England has a long and renowned history when it comes to movies. Famous studios include Ealing, Elstree and Pinewood, housed in London and Buckinghamshire, respectively. Not only has its iconic landmarks and grand houses been the setting for may dramas and period pieces, but it has also produced some of the finest movie directors in the industry. Here, we take an entertaining look at the top five, along with their most famous movies or scenes.
No list of famous directors would be complete without the addition of Hitchcock, famous for his use of suspense, in such movies as Vertigo (1958), Psycho (1960) and Rear Window (1954). Ask anybody to name their most remembered scene from a Hitchcock movie, and it would invariably be from The Birds (1963), when the star, Tippi Hedren, is being chased by a pack of crows who injure several children.
When it comes to everyone’s perception of a typical English gentleman, then David Lean fits the bill. Known for his grand epics, his movies included Dr Zhivago (1965), Bridge on the River Kwai (1957), and the unforgettable Lawrence of Arabia (1962). This incredible historical drama won numerous Oscars, including for Best Picture, Best Director and Best Supporting Actor. Of the top 100 British films, Lean has seven movies on the list.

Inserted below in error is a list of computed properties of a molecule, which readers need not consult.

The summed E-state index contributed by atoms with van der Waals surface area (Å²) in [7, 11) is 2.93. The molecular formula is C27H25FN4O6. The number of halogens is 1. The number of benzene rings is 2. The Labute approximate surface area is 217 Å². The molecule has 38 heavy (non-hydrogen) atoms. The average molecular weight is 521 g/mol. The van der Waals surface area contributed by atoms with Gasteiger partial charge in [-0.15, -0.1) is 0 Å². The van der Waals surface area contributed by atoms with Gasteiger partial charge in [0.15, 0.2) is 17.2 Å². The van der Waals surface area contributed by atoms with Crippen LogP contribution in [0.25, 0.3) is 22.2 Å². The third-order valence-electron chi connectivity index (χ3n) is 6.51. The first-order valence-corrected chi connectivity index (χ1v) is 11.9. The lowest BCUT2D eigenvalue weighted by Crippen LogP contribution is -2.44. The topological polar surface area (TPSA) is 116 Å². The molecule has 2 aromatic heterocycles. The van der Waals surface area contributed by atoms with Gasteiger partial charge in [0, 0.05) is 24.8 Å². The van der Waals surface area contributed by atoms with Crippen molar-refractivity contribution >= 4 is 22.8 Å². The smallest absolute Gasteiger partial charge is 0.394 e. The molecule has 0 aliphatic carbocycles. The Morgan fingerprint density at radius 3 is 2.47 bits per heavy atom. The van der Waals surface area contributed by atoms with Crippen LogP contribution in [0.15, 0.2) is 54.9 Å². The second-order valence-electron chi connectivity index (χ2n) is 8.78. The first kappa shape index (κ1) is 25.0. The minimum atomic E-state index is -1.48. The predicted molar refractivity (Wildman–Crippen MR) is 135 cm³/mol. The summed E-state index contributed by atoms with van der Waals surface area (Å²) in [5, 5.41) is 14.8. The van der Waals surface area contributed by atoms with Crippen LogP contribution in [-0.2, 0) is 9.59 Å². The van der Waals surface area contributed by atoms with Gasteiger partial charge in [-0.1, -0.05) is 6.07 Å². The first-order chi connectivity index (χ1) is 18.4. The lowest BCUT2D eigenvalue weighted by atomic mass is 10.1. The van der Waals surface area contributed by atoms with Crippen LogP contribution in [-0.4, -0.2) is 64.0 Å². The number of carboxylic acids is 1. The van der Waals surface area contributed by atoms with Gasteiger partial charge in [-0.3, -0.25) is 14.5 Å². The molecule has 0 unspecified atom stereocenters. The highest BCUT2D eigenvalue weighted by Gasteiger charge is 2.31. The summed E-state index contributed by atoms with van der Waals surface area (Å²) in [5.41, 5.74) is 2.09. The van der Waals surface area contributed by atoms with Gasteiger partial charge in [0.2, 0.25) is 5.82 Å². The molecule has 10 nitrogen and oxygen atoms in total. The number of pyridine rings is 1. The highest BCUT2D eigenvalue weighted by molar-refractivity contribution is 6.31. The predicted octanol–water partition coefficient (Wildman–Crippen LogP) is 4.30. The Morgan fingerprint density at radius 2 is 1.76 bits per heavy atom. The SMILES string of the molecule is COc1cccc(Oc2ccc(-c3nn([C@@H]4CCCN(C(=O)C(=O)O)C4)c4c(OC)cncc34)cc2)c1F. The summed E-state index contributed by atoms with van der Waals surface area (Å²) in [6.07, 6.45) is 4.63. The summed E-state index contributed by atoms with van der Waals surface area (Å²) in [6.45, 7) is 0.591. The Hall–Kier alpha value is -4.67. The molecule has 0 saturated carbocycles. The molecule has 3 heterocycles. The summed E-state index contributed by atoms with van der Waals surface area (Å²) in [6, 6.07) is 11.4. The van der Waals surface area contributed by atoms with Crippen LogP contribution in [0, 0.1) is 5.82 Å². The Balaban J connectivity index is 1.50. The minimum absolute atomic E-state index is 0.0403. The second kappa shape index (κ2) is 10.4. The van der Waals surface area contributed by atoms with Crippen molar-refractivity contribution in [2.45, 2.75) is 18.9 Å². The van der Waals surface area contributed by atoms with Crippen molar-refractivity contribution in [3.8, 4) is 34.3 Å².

Some may be surprised to learn that Scott is English, given his phenomenal success in Hollywood, the heart of the movie industry. His epic stories embrace astonishing visual effects and include Alien (1979), Gladiator (2000) and Blade Runner (1982). The success of Alien led to three sequels, and who could forget that classic scene when the creature burst out of John Hurt’s chest.
Among the list of English directors of the modern age, Danny Boyle never disappoints with the iconic Trainspotting (1996) being his crowning glory. Despite its shocking portrayal of heroin addicts, this would be a great movie to watch on your newly refurbished macbook air, allowing you to see all the clever use of humour throughout. Boyle was also responsible for the dramatic opening ceremony of the 2012 Summer Olympics and later turned down a knighthood.
He may be best remembered for his shocking BBC drama of Cathy Come Home (1966), but his movies certainly stand the test of time, especially Kes (1969) and The Wind That Shakes The Barley (2006). Loach is a well-known social activist, and this shows in his movies, with their themes of poverty, capital punishment and working class people.
An evening watching any of these classic movies will not be wasted and could be seen as an education in the timeless art of film directing.